Louisville Orchestra: POPS with Michael Feinstein
Review by Kathi E.B. Ellis.
Entire contents are copyright © 2014 Kathi E.B. Ellis. All rights reserved.
Louisville audiences were treated to many facets of Michael Feinstein during the February 15th Louisville Pops Orchestra program. Singer, of course, and mentor, educator, conductor and conservator of the Great American Songbook of which he has been dubbed Ambassador. With the obligatory nod to playing “Luh-ah-vull”, Mr. Feinstein swept the audience through four decades of American popular and show music supported both by the Orchestra and solo piano. Feinstein colleague Sam Kriger was the conductor of the evening.
Mr. Feinstein’s repertoire spans movie and musical numbers, the well-known and the less familiar, a testament to his commitment to keep alive the music that is America’s twentieth century legacy. A sampling of the evening’s songs included compositions from Jerome Kern & Dorothy Fields, Victor Young, Rogers and Hart, Cole Porter, Leslie Bricusse & Anthony Newley and, of course, Gershwin. Mr. Feinstein is equally at home in a ballad – channeling favorite singer Fred Astaire – and up tempo numbers, belting out impressively extended final notes in a close collaboration with conductor Kriger. His personal connections to so many of the legends of American music invest his performance with an authority and intimacy that is palpable even in a house as big as the Whitney Hall at the Kentucky Center. He introduced “Just One of Those Things” (Cole Porter’s Jubilee) as having learned it from Rosemary Clooney, bringing a neat Kentucky connection to the evening.
Halfway through the first part of the evening, Mr. Feinstein introduced fifteen year-old Julie Goodwin, the winner of his 2013 Great American Songbook Contest, hosted at the Palladium Center for Performing Arts, Carmel, IN, of which he is the artistic director. His national initiative is designed “to inspire and educate through the Great American Songbook”, key to which is this now-annual competition. If Ms. Goodwin is representative of the ten high school finalists invited to Carmel each summer then the future of the American Songbook will indeed be cherished. Her rendition of “Feeling Good” (one of her two winning songs) was accomplished and poised, her bluesy, husky voice easily filling the Whitney and matching the full orchestra – a first for her as Mr. Feinstein said in his introduction.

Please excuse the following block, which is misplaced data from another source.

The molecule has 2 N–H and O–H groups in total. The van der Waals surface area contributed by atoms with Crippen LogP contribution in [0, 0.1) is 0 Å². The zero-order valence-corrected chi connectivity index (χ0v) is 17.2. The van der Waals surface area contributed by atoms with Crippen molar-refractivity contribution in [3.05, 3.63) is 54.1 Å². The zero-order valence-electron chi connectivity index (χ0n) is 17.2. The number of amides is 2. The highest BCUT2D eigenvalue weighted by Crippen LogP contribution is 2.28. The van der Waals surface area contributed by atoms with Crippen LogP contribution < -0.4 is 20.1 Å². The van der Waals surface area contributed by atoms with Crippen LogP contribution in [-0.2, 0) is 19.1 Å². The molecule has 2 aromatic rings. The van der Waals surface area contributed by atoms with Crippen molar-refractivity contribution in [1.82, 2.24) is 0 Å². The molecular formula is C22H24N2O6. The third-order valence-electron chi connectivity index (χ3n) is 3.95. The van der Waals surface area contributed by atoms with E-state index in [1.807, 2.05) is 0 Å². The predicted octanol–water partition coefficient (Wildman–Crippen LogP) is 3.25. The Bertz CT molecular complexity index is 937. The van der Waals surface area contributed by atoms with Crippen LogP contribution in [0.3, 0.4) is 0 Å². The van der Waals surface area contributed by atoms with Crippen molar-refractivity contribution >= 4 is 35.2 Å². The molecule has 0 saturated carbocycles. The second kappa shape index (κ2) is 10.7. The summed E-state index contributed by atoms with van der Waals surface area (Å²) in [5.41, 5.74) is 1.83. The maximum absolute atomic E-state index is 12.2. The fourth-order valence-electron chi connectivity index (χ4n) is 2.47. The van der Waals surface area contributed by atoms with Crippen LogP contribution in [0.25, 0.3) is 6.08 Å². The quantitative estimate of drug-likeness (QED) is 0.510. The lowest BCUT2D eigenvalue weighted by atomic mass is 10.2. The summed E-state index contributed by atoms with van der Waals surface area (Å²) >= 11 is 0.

Recently installed as principal conductor of the Pasadena Orchestra’s Pops series, Mr. Feinstein also conducted several pieces during the evening. He began with a salute to Judy Garland, an overture for when she performed at Carnegie Hall. Also included was a reconstruction of “Dancing in the Dark” (The Band Wagon), one of many pieces that have been lost to time – another reminder of Mr. Feinstein’s quest to uphold and restore this great tradition. The “Hoedown” from Seven Brides for Seven Brothers provided one, of several, unscripted moments during the program as Mr. Feinstein restarted the piece twice to accomplish the opening sequence in the way he wished. The Orchestra seemed least polished during these pieces, perhaps a combination of a conductor still finding his style and musicians playing unfamiliar pieces presumably for the first time.
The music and lyrics of George and Ira Gershwin permeated the evening, both in performance and through anecdote. One of the highlights for me was the medley of Gershwin numbers during which Mr. Feinstein accompanied himself on the piano. Preceded by an invitation for the audience to suggest their favorite Gershwin songs, the medley nonetheless has the feel of an old friend, an ease and familiarity of how each melody transitions into the next, including Mr. Feinstein’s spoken tribute to the closeness of George and Ira’s professional relationship and the depth of Ira’s desolation at his brother’s untimely death. “Our Love is Here to Stay” will now, for me, always be colored by Mr. Feinstein’s heartfelt introduction to this wistful ballad.
Mr. Feinstein turned the predictably-scheduled encore into a haunting and triumphant paean. Paying tribute to composer Leonard Bernstein’s commitment to peace, he and the orchestra launched into “Somewhere” (West Side Story). Beginning as the plaintive wish for a perfect world – sung by Tony and Maria in the musical – it is a transcendent moment in the show’s story. Mr. Feinstein’s rendition transcends that connotation and soars into a rousing call to action to everyone in the audience that “somehow, someday, somewhere” we can make our world perfect for all.
As so often in the Whitney, issues of amplification are troubling. There were times when Mr. Feinstein’s voice was distorted through the speakers, and there was a cognitive dissonance at the volume of the beautiful Steinway piano, a volume required for it to be heard with the full orchestra. As heartening as it was to witness the numbers who flocked to this Pops concert to hear Mr. Feinstein sing, and as adept as he was in both filling the hall and creating a sense of intimacy with his audience, having heard him in this venue, it is now my desire to hear him sing in a more intimate space, where each member of the audience can imagine that every song is directed to him or her alone.
Louisville Orchestra: POPS with Michael Feinstein
February 15, 2014
Kentucky Center for the Arts
501 West Main Street
Louisville, KY 40202